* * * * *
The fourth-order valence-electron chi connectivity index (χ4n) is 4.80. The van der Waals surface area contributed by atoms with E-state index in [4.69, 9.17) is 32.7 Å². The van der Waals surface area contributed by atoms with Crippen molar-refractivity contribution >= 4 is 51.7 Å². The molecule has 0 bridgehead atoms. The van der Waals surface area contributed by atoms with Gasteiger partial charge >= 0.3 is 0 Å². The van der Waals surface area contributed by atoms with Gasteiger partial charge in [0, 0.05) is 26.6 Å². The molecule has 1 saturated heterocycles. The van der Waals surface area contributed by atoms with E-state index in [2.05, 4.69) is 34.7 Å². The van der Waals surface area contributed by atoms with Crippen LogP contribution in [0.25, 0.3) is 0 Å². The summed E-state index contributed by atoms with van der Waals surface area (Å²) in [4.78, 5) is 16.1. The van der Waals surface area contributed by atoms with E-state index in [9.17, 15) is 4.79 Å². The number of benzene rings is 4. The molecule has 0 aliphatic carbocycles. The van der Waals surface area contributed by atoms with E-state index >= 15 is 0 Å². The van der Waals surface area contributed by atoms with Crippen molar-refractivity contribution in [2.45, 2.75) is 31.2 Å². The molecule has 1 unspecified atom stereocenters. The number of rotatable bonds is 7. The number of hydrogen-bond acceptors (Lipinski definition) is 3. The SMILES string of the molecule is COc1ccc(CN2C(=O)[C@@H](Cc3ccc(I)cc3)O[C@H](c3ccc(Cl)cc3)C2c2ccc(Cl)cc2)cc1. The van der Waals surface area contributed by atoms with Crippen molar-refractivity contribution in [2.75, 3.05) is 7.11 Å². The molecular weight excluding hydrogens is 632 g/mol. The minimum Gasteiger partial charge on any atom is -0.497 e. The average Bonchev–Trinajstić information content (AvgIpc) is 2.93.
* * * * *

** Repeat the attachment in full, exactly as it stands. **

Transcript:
The fourth-order valence-electron chi connectivity index (χ4n) is 4.80. The van der Waals surface area contributed by atoms with E-state index in [4.69, 9.17) is 32.7 Å². The van der Waals surface area contributed by atoms with Crippen molar-refractivity contribution >= 4 is 51.7 Å². The molecule has 0 bridgehead atoms. The van der Waals surface area contributed by atoms with Gasteiger partial charge >= 0.3 is 0 Å². The van der Waals surface area contributed by atoms with Gasteiger partial charge in [0, 0.05) is 26.6 Å². The molecule has 1 saturated heterocycles. The van der Waals surface area contributed by atoms with E-state index in [2.05, 4.69) is 34.7 Å². The van der Waals surface area contributed by atoms with Crippen LogP contribution in [0.25, 0.3) is 0 Å². The summed E-state index contributed by atoms with van der Waals surface area (Å²) in [4.78, 5) is 16.1. The van der Waals surface area contributed by atoms with E-state index in [9.17, 15) is 4.79 Å². The number of benzene rings is 4. The molecule has 0 aliphatic carbocycles. The van der Waals surface area contributed by atoms with E-state index >= 15 is 0 Å². The van der Waals surface area contributed by atoms with Crippen molar-refractivity contribution in [2.45, 2.75) is 31.2 Å². The molecule has 1 unspecified atom stereocenters. The number of rotatable bonds is 7. The number of hydrogen-bond acceptors (Lipinski definition) is 3. The SMILES string of the molecule is COc1ccc(CN2C(=O)[C@@H](Cc3ccc(I)cc3)O[C@H](c3ccc(Cl)cc3)C2c2ccc(Cl)cc2)cc1. The van der Waals surface area contributed by atoms with Crippen molar-refractivity contribution in [2.75, 3.05) is 7.11 Å². The molecular weight excluding hydrogens is 632 g/mol. The minimum Gasteiger partial charge on any atom is -0.497 e. The average Bonchev–Trinajstić information content (AvgIpc) is 2.93.